Jim Stump: Tell us a bit about yourself. What is your background and education? What led you to write this book?
Ron Osborn: My parents were Seventh-day Adventist missionaries in Thailand, Taiwan, and Zimbabwe. My earliest memories therefore include rich experiences of other cultures as well as memorable encounters with Africa’s wildlife in all of its danger and beauty. The Adventist tradition has at times unfortunately veered toward a wooden literalism if not fundamentalism when faced with questions of faith and science. Adventists played an important role in the rise of “scientific creationism” via the work of George McCready Price (whose writings inspired William Jennings Bryan in the Scopes Trial). This book is therefore in part an attempt to come to terms with my own creationist upbringing, including my education from kindergarten through college in conservative Christian schools. More recently, I earned a doctorate in politics and international relations at the University of Southern California.
Stump: You approach this topic as one trained in the social sciences, rather than in the natural sciences or theology. How do you think that affects the way you see it?
Osborn: There is very little in Death Before the Fall that I would describe as “social scientific,” unless perhaps my critique of some of the sociological and political aspects of fundamentalist communities. I wrote this book as a lay theologian exploring pressing questions arising from Scripture with shameless disregard for disciplinary boundary setting. It may be, though, that my training in the social sciences has made me especially attuned to what sociologists of knowledge refer to as the “social construction of reality”. One of the key themes of the book is our inability to ever gain the kind of direct, unmediated access to truth—whether scientific or theological—that many believers demand.
Stump: I thought your analysis of creationists was particularly insightful. You draw an interesting comparison in chapter two between creationists and Cartesian foundationalists. Descartes found an ultimate foundation in his “I think, therefore I am”; creationists find that in their “plain reading” of Scripture. As such, their interpretation of Scripture is not open to discussion, since the rest of their belief structure rests on it. What hope is there, then, of productive dialogue with creationists?
Osborn: One of the ways I have tried to help move the creation/evolution debate forward in the book is by showing that creationists who read Genesis in highly literalistic ways are often doing so for unexamined philosophical rather than theological reasons. Of course, it is not only young earth or young life creationists who are laboring under the influence of Enlightenment philosophical assumptions. Both fundamentalism and theological liberalism, Nancey Murphy points out, ironically share the same commitment to epistemological foundationalism. They simply disagree about what the foundation should be. There is therefore as much hope of entering into productive dialogue with creationists as there is with theological liberals! Whether this means much or little hope I will leave for others to decide. Optimistically, though, I would like to believe that there is always ground for conversation across differences among people who are committed to an honest and self-reflective search for truth.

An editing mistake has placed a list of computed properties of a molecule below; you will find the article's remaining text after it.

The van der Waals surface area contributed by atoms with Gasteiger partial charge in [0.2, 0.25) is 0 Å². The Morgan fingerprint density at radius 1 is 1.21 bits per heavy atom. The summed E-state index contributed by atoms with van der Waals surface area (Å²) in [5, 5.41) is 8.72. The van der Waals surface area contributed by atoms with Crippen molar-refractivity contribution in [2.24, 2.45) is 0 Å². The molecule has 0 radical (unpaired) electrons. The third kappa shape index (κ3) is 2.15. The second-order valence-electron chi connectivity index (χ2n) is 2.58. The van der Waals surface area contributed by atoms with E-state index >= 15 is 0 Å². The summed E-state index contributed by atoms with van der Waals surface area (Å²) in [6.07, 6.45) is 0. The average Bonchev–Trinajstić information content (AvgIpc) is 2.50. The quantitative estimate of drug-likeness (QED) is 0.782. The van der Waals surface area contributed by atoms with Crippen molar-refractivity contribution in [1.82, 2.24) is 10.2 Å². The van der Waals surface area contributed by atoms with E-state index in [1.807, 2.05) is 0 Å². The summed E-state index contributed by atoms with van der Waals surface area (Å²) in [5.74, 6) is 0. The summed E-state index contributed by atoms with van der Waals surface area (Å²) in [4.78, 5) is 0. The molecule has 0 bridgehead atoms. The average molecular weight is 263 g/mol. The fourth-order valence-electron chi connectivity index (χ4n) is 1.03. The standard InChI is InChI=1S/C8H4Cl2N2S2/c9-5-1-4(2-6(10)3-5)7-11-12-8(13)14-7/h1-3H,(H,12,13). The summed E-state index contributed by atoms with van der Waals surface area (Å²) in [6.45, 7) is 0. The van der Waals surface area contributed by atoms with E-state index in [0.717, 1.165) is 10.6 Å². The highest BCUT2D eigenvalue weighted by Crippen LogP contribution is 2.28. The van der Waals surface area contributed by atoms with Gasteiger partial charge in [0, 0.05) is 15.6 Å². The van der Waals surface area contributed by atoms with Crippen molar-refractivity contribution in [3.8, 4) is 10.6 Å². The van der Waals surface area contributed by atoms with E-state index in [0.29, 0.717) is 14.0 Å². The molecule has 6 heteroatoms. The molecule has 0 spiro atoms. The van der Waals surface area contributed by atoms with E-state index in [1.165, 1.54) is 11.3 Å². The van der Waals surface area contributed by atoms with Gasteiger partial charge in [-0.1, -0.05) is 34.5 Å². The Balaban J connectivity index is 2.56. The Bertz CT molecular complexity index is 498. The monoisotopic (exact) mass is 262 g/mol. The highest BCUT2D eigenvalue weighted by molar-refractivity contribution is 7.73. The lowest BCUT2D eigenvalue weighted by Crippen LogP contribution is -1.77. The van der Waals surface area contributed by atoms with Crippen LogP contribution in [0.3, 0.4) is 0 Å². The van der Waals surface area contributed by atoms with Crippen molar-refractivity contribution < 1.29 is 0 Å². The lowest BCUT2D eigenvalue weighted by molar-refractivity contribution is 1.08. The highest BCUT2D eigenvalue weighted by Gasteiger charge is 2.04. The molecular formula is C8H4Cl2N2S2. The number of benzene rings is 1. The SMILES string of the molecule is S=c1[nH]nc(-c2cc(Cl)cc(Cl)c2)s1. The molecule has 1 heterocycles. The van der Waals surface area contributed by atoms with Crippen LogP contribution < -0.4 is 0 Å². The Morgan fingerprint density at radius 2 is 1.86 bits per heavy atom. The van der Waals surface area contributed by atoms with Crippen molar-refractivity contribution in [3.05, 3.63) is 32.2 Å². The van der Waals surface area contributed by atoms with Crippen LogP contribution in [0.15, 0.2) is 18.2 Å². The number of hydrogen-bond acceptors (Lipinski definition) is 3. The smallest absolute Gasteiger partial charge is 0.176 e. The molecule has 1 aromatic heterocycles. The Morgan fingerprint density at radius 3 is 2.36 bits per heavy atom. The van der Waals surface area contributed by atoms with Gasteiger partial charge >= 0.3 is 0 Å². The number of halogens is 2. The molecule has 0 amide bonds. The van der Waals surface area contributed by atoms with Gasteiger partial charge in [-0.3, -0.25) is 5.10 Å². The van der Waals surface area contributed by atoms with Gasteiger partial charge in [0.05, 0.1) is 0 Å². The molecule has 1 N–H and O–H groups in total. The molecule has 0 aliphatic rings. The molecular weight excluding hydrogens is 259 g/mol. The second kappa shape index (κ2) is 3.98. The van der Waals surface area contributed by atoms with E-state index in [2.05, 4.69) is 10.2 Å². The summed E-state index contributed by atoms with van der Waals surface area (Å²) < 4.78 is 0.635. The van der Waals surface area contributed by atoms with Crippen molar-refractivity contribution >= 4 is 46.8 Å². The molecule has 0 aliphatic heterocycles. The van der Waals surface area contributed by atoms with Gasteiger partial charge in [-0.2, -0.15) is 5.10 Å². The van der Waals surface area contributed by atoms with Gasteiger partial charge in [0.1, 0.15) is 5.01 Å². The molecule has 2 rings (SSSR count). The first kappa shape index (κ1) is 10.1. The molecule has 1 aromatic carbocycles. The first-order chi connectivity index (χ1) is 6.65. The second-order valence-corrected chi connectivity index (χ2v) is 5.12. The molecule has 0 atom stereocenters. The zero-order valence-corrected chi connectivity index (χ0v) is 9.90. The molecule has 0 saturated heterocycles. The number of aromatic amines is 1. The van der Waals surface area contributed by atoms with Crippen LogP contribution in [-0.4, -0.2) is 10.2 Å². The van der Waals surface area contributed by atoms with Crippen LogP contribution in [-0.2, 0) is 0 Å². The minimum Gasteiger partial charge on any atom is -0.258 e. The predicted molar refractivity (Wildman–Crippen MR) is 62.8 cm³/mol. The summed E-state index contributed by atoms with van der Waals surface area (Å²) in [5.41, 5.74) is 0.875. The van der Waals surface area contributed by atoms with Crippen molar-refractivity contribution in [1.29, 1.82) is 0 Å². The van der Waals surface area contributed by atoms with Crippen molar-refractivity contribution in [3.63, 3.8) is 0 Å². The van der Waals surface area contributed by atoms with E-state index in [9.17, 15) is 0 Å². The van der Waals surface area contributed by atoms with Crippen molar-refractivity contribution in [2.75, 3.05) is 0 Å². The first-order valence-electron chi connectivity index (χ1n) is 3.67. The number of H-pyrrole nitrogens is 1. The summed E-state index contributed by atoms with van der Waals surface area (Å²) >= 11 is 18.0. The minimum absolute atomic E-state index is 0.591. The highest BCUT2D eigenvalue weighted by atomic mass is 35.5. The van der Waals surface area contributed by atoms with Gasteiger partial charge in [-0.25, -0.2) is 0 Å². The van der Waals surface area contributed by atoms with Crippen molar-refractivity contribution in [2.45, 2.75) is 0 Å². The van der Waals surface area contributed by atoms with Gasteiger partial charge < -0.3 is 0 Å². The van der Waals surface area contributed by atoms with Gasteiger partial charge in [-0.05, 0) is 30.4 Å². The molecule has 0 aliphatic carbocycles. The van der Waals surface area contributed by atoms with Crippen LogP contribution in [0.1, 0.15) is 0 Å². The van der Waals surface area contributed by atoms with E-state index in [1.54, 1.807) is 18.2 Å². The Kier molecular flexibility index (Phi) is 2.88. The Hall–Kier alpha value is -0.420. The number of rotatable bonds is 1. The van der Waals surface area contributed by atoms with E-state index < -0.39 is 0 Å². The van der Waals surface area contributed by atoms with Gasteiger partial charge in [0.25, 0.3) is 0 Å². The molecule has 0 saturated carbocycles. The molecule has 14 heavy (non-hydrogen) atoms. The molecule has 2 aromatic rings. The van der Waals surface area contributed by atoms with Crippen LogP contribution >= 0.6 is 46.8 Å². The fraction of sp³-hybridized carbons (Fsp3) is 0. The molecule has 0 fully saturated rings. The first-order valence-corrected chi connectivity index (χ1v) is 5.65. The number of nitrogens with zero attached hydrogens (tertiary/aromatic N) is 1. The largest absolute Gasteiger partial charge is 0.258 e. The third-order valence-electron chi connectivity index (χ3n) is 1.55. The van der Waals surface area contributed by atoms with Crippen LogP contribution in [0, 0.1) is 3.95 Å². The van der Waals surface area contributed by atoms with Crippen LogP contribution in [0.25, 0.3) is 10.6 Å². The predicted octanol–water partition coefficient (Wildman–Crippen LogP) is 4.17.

Stump: Also on the analysis of creationists you say, “It is ‘scientific’ creationists themselves who are most clearly beguiled by the postmodern claim that the weight of the empirical evidence when it comes to questions of origins should be irrelevant to what we believe; that scientific findings can be dispensed with as nothing more than a social construct whenever they do not support our prior religious convictions or biblical interpretations; and that obstinate material realities may be reinterpreted virtually at will to fit one’s subjective worldview” (p. 116). Can you unpack that a bit for our readers here?
Osborn: In the creationist settings in which I was raised, the scientific evidence for deep time and common ancestry was often summarily dismissed by way of appeal to one or another version of “presuppositional apologetics.” Evolutionary theory, according to this view, is a matter of belief no less than young earth or young life creationism. How one interprets the evidence depends entirely on the prior assumptions or faith commitments through which one views the data. Yet this way of dealing with the scientific challenges to biblical literalism is, ironically, deeply corrosive of any robust doctrine of creation. It is a kind of fideism tending toward solipsism. There is a world of beautiful, complex, and often stubbornly perplexing material facts that we have not created and that we must reckon with in ways that are intellectually honest lest we deny God’s actual creation in the name of our own creationism.